When Franklin City Council meets for its annual reorganization meeting next week, the councilmen will have one fewer person to consider to serve as mayor for 2014.
Current Mayor Scott Lipps told council at its Dec. 16 meeting that he would not be able to serve another year as the city’s mayor due to new obligations.
Franklin’s mayor and vice mayor are selected annually from among the council members. The mayor receives $8,500 a year and the other council members are paid $8,000 a year.
Originally elected to a council seat in 1999, Lipps has two years remaining on his current four-year term. He also served as the city’s mayor in 2008.
He said he would not be able to put in the time to serve as mayor because of new responsibilities he recently took on to serve as the 2014 Potentate (president) of the Antioch Shrine in Dayton
“The Shrine, plus still working full-time, makes serving as mayor too much,” Lipps said. “I simply could not do the job (as mayor) properly and be fair to the citizens of Franklin.”
Lipps said he’s proud of the opportunity to serve on council and that Franklin residents care deeply and get involved to make the city great. He also praised the city staff and employees for its hard work in serving residents and said 2013 was a year of stability for Franklin.
“We saw our economy stabilize, home foreclosures slowed and most importantly, we kept our promise to our citizens that we would invest their money safely, properly and on services important to them,” Lipps said.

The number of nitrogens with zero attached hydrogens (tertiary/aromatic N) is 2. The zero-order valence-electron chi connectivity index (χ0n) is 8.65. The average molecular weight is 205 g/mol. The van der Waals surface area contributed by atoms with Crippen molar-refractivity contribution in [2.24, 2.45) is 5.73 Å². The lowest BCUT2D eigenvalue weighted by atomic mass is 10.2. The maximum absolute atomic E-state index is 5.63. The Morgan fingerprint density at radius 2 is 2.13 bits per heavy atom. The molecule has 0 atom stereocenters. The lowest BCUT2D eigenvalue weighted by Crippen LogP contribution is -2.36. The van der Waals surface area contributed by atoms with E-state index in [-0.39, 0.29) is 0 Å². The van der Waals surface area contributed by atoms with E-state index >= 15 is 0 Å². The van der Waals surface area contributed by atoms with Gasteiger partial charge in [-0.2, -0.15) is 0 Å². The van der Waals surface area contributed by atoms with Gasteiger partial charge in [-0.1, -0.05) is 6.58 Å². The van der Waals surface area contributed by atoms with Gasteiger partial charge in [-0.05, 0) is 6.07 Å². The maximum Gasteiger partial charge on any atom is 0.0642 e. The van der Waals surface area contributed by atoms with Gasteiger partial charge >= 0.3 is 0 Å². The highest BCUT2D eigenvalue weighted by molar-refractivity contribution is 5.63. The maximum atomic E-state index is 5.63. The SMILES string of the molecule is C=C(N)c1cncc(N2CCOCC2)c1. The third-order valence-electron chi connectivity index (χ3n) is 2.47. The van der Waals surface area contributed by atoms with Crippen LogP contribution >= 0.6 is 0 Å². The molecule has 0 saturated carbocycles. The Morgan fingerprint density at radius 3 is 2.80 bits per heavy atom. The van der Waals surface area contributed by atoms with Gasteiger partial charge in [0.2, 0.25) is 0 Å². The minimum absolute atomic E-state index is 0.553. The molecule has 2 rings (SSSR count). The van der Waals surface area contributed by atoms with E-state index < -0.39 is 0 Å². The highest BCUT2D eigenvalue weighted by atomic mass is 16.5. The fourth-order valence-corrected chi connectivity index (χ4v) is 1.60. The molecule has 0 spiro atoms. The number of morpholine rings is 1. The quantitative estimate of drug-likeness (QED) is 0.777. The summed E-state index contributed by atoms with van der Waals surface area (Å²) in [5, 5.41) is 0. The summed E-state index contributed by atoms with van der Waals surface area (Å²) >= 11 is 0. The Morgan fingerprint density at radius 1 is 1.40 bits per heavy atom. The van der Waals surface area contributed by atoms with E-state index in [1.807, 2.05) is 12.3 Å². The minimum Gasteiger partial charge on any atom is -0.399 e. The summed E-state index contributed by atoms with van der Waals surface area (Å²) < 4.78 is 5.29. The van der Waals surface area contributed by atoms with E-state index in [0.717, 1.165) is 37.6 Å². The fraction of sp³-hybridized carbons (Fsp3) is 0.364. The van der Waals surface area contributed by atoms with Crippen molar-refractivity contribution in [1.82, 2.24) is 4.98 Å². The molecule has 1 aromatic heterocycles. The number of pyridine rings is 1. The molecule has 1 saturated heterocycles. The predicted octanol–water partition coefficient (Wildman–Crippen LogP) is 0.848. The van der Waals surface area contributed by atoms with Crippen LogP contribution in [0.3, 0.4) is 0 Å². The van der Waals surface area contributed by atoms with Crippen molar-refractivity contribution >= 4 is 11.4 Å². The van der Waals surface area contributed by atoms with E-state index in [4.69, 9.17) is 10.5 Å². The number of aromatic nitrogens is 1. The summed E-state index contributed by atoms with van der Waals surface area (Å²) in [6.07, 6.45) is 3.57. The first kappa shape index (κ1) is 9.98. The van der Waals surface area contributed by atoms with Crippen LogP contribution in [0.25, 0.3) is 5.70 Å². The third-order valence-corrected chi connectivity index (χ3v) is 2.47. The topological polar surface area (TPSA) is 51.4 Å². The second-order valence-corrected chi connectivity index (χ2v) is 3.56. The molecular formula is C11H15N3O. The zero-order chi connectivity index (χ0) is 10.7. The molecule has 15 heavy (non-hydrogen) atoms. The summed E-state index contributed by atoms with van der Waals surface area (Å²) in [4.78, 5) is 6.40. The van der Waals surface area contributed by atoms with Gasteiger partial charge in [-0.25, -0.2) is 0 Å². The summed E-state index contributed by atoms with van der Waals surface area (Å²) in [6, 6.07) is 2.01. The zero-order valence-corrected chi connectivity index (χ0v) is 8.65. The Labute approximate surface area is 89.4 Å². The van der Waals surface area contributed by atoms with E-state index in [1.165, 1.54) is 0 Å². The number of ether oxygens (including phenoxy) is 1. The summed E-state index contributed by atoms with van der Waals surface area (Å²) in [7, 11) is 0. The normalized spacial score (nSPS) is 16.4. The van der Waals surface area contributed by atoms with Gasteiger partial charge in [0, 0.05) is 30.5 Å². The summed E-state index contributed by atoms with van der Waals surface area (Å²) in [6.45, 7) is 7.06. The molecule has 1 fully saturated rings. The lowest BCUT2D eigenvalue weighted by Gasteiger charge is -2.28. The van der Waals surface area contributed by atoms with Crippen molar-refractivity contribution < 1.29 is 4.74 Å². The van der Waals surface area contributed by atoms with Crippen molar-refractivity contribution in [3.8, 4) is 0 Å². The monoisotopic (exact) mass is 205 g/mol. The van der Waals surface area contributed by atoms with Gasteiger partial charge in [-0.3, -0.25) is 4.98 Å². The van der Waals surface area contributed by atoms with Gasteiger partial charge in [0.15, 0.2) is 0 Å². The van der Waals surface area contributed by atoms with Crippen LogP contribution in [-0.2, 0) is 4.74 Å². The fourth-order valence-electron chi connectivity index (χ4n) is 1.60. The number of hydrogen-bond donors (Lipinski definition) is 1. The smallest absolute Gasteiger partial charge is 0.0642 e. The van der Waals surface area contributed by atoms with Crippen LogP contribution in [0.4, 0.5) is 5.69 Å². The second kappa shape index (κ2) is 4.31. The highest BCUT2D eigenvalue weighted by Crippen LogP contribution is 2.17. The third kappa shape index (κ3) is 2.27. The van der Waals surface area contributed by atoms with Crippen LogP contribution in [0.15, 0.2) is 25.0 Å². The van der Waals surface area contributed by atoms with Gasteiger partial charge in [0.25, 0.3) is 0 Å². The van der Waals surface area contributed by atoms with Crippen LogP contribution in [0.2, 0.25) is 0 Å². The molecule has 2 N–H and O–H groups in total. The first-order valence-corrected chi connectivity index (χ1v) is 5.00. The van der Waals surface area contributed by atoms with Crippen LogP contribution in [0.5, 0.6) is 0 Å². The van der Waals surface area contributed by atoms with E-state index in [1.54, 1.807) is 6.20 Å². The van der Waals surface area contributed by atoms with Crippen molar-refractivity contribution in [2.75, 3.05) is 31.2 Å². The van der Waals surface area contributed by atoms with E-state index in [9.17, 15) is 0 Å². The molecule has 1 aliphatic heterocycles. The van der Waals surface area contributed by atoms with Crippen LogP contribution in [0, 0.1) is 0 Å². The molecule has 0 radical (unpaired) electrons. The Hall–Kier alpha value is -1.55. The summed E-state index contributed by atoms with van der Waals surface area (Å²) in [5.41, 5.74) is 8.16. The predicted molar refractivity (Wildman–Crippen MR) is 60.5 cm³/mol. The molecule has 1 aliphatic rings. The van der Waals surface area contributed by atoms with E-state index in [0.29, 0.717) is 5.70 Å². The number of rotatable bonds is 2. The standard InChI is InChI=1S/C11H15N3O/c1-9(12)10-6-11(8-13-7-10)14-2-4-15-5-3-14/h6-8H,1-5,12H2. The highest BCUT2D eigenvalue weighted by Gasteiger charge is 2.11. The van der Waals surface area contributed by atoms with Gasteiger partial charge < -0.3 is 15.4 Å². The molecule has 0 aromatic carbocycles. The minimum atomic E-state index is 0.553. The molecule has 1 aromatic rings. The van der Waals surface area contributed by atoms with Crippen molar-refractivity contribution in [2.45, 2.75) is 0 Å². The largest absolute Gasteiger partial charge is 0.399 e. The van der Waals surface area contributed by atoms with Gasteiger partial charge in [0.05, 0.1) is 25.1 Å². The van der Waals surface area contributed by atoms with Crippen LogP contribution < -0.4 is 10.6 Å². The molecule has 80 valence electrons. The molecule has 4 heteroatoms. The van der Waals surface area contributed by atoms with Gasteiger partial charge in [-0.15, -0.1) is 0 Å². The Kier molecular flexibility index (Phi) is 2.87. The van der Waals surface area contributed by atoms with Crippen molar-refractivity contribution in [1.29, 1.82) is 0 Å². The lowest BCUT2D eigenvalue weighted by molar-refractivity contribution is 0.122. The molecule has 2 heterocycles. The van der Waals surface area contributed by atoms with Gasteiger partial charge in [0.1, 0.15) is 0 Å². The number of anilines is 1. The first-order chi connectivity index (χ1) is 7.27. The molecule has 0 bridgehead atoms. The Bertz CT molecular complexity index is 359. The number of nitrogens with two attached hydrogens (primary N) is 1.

During 2013, Lipps said council worked with Franklin police to target enforcement in the downtown area to clean up the drug problem.
“We haven’t won this war on drugs, but we certainly put a dent in it,” he said.
As mayor, he also made it a point to make sure Franklin had a seat at the table in various Warren County meetings and discussions. Lipps said he attended 55 meetings with various officials and county agencies. He was active with the Warren County Area Progress Council and met several times with Warren County Port Authority officials and started a new relationship with the Warren County Convention and Visitors Bureau. In addition, Lipps also worked to strengthen Franklin’s relationships with the mayors of Carlisle and Springboro.
“I hope the next mayor continues to make Franklin more active in Warren County,” he said. “We need to continue to build and strengthen our relationships with our neighbors and the county.”
Lipps said his only regret as 2013 mayor was struggling to revitalize Franklin’s downtown.
“Every time it snows, just drive to the city limits, check the roads and you will get a nice little positive boost that Franklin gets it done,” Lipps said.
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